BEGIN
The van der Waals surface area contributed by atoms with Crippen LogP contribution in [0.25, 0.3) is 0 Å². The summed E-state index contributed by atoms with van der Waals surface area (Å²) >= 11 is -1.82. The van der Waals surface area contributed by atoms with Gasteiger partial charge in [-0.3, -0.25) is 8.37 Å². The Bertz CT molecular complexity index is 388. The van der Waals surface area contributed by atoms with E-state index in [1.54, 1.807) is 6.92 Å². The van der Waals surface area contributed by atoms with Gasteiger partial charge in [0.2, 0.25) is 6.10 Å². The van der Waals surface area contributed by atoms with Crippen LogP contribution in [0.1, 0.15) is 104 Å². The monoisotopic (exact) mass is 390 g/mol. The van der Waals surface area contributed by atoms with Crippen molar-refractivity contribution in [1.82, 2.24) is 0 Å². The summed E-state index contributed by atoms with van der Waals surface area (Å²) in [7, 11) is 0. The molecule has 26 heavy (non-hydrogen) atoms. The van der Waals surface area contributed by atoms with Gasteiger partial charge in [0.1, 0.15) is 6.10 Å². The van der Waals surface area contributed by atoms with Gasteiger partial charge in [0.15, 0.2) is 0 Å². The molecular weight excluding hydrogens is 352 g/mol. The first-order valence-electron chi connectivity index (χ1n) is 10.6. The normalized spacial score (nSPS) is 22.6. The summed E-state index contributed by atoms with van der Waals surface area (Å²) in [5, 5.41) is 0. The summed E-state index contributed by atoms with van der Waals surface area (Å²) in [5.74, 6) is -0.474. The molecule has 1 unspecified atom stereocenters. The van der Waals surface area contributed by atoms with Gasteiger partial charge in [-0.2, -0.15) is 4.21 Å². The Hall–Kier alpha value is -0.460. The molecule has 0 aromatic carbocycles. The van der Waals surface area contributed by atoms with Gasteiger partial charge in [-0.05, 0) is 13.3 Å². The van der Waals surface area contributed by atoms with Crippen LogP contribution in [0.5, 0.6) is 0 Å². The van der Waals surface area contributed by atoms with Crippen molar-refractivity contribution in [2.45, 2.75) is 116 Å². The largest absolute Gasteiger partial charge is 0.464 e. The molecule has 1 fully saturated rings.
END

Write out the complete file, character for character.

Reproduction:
The van der Waals surface area contributed by atoms with Crippen LogP contribution in [0.25, 0.3) is 0 Å². The summed E-state index contributed by atoms with van der Waals surface area (Å²) >= 11 is -1.82. The van der Waals surface area contributed by atoms with Gasteiger partial charge in [-0.3, -0.25) is 8.37 Å². The Bertz CT molecular complexity index is 388. The van der Waals surface area contributed by atoms with E-state index in [1.54, 1.807) is 6.92 Å². The van der Waals surface area contributed by atoms with Gasteiger partial charge in [0.2, 0.25) is 6.10 Å². The van der Waals surface area contributed by atoms with Crippen LogP contribution in [0.1, 0.15) is 104 Å². The monoisotopic (exact) mass is 390 g/mol. The van der Waals surface area contributed by atoms with Crippen molar-refractivity contribution in [1.82, 2.24) is 0 Å². The summed E-state index contributed by atoms with van der Waals surface area (Å²) in [7, 11) is 0. The molecule has 26 heavy (non-hydrogen) atoms. The van der Waals surface area contributed by atoms with Gasteiger partial charge in [0.1, 0.15) is 6.10 Å². The van der Waals surface area contributed by atoms with Gasteiger partial charge in [0.15, 0.2) is 0 Å². The molecular weight excluding hydrogens is 352 g/mol. The first-order valence-electron chi connectivity index (χ1n) is 10.6. The normalized spacial score (nSPS) is 22.6. The summed E-state index contributed by atoms with van der Waals surface area (Å²) in [5, 5.41) is 0. The summed E-state index contributed by atoms with van der Waals surface area (Å²) in [5.74, 6) is -0.474. The molecule has 1 unspecified atom stereocenters. The van der Waals surface area contributed by atoms with Gasteiger partial charge in [-0.2, -0.15) is 4.21 Å². The Hall–Kier alpha value is -0.460. The molecule has 0 aromatic carbocycles. The van der Waals surface area contributed by atoms with Gasteiger partial charge in [-0.05, 0) is 13.3 Å². The van der Waals surface area contributed by atoms with Crippen LogP contribution in [0.5, 0.6) is 0 Å². The van der Waals surface area contributed by atoms with Crippen molar-refractivity contribution in [2.45, 2.75) is 116 Å². The largest absolute Gasteiger partial charge is 0.464 e. The molecule has 1 fully saturated rings.